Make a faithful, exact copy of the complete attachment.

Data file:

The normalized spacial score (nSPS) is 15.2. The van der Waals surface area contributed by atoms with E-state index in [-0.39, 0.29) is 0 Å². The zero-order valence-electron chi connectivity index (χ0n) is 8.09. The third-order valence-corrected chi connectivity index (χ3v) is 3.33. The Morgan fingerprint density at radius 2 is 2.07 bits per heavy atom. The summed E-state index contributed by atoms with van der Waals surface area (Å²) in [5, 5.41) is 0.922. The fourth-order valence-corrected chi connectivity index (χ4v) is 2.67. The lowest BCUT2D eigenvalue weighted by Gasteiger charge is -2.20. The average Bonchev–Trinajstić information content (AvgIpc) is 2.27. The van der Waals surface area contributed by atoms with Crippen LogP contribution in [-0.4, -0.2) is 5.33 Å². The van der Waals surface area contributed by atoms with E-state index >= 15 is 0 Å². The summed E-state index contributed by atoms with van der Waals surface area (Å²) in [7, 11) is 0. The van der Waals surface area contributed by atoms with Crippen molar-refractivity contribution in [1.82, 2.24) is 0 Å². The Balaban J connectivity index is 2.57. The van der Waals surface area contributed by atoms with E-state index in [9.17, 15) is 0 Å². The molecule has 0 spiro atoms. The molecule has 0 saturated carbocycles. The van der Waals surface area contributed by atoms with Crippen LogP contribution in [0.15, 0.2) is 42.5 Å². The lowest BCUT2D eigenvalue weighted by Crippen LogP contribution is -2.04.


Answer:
The normalized spacial score (nSPS) is 15.2. The van der Waals surface area contributed by atoms with E-state index in [-0.39, 0.29) is 0 Å². The zero-order valence-electron chi connectivity index (χ0n) is 8.09. The third-order valence-corrected chi connectivity index (χ3v) is 3.33. The Morgan fingerprint density at radius 2 is 2.07 bits per heavy atom. The summed E-state index contributed by atoms with van der Waals surface area (Å²) in [5, 5.41) is 0.922. The fourth-order valence-corrected chi connectivity index (χ4v) is 2.67. The lowest BCUT2D eigenvalue weighted by Gasteiger charge is -2.20. The average Bonchev–Trinajstić information content (AvgIpc) is 2.27. The van der Waals surface area contributed by atoms with Crippen LogP contribution in [-0.4, -0.2) is 5.33 Å². The van der Waals surface area contributed by atoms with E-state index >= 15 is 0 Å². The summed E-state index contributed by atoms with van der Waals surface area (Å²) in [7, 11) is 0. The van der Waals surface area contributed by atoms with Crippen molar-refractivity contribution in [1.82, 2.24) is 0 Å². The Balaban J connectivity index is 2.57. The van der Waals surface area contributed by atoms with E-state index in [9.17, 15) is 0 Å². The molecule has 0 spiro atoms. The molecule has 0 saturated carbocycles. The van der Waals surface area contributed by atoms with Crippen LogP contribution in [0.15, 0.2) is 42.5 Å². The lowest BCUT2D eigenvalue weighted by Crippen LogP contribution is -2.04.